Berninger’s lyrics can sometimes feel rooted in helplessness, but there is comfort to be found in his empathetic viewpoint on “Your Mind Is Not Your Friend”. The song title is directly inspired by Carin Besser, the wife and long-time lyric writing partner of Berninger, who frequently reminded Berninger that he shouldn’t follow the path of his gloomier thoughts. The twinkling piano line and strings provide a delicate backdrop for the heart wrenchingly candid lyrics ‘You inherited a fortune / From your mother’s side / Your sister didn’t get it all / She survived’. As the music briefly dies down to give space to the statement, you can feel how Berninger views his depression as both a weight but also something he can use in his creative expression to bring solace to others facing similar situations.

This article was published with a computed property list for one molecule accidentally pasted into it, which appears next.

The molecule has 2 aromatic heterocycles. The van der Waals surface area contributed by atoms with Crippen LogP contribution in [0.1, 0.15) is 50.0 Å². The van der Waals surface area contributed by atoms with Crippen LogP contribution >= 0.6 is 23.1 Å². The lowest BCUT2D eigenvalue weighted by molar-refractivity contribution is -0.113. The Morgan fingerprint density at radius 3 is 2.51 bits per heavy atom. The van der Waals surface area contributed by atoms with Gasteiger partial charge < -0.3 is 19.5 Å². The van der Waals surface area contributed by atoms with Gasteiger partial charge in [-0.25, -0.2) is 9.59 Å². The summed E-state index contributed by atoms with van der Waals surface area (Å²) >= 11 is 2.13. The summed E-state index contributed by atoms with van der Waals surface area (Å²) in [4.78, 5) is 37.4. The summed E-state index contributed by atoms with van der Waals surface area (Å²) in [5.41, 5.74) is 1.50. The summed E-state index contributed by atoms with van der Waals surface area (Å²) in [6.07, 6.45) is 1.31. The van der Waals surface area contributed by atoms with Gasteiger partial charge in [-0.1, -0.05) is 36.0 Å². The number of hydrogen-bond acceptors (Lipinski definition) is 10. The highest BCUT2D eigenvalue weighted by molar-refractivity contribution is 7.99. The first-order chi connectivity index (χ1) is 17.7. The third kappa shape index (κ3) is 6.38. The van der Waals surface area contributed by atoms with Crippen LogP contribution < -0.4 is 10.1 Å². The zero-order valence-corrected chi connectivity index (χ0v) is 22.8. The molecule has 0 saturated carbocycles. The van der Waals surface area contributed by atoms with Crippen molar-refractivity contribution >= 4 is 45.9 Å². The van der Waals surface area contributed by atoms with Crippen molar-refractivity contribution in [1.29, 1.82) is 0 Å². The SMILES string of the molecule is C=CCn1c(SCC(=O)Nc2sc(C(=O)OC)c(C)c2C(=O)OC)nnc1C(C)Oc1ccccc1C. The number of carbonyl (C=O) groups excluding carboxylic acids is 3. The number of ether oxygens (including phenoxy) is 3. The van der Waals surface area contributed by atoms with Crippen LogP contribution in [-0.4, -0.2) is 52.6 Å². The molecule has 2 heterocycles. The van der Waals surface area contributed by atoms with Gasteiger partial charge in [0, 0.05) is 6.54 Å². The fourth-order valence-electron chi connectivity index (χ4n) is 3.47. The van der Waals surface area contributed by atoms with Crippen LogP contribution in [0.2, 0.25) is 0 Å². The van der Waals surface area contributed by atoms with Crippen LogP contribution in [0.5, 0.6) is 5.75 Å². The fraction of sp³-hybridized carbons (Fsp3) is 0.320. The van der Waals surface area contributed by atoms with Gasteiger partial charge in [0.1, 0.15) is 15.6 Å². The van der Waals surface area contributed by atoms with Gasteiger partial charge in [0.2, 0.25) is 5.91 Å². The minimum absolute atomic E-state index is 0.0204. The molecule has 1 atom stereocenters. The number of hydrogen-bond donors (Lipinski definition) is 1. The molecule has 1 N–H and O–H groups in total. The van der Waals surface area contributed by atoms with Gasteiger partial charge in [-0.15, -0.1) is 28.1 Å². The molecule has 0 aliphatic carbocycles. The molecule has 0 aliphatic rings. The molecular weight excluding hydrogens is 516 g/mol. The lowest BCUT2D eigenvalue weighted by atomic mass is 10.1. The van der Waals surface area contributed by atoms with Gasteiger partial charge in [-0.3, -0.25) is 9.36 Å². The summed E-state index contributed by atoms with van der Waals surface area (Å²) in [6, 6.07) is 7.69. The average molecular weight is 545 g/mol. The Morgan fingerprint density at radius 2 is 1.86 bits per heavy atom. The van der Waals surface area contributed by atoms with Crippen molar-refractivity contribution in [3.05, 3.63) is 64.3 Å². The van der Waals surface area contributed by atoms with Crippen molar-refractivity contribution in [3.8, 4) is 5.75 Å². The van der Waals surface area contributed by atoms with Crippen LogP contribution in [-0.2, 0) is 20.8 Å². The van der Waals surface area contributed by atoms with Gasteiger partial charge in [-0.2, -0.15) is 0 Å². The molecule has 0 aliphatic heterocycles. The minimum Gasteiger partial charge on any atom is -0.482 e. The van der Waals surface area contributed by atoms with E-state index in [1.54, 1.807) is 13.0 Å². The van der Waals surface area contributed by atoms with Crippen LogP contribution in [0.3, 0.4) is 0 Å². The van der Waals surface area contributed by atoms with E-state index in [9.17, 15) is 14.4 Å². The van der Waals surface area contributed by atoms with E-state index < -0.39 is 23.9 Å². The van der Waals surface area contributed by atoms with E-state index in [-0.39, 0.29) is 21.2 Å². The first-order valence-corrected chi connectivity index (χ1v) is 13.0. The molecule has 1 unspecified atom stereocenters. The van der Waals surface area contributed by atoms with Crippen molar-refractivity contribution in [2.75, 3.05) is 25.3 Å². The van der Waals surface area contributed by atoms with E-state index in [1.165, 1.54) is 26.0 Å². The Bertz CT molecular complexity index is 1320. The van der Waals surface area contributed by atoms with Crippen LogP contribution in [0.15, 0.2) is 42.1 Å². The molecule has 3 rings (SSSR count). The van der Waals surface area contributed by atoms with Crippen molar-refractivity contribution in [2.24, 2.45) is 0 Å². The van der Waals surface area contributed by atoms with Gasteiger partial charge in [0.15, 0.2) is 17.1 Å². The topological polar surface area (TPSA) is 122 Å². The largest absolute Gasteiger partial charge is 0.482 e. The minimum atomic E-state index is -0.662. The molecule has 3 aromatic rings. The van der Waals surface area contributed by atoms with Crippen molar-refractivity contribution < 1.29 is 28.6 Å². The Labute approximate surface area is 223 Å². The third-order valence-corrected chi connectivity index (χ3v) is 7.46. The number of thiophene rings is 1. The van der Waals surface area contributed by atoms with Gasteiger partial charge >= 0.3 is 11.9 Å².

After their 2019 multi-vocalist record “I Am Easy To Find”, The National are no strangers to recruiting collaborators, and the contributions by Phoebe Bridgers on “First Two Pages of Frankenstein” are arguably the best features on the record. But the most anticipated collaboration is undoubtedly the band’s duet with Taylor Swift on “The Alcott”. For some, the collaboration between the self-proclaimed sad dads of rock and the world’s biggest popstar will be unexpected, but those aware of Aaron Dessner’s prolific songwriting and production work with Swift over the last few years are less likely to be surprised. Aaron Dessner has said in press for the album, that he was worried about putting Swift in the awkward position of having to turn down the offer to contribute lyrics and vocals to “The Alcott”, but when she responded she was onboard and had already penned her lines. A meditative piano line is the backbone of the duet, with Berninger and Swift taking on the roles of a couple where the man has once again let down his partner. As the two rally lyrics back and forth, Swift delivers some of the most scathing lines on the album (‘I’ve become one of your problems’), before delivering a soft closing line while a piano chord rings out. Regardless of your opinions on Swift’s guest feature, it’s hard to deny that it’s a damn catchy song.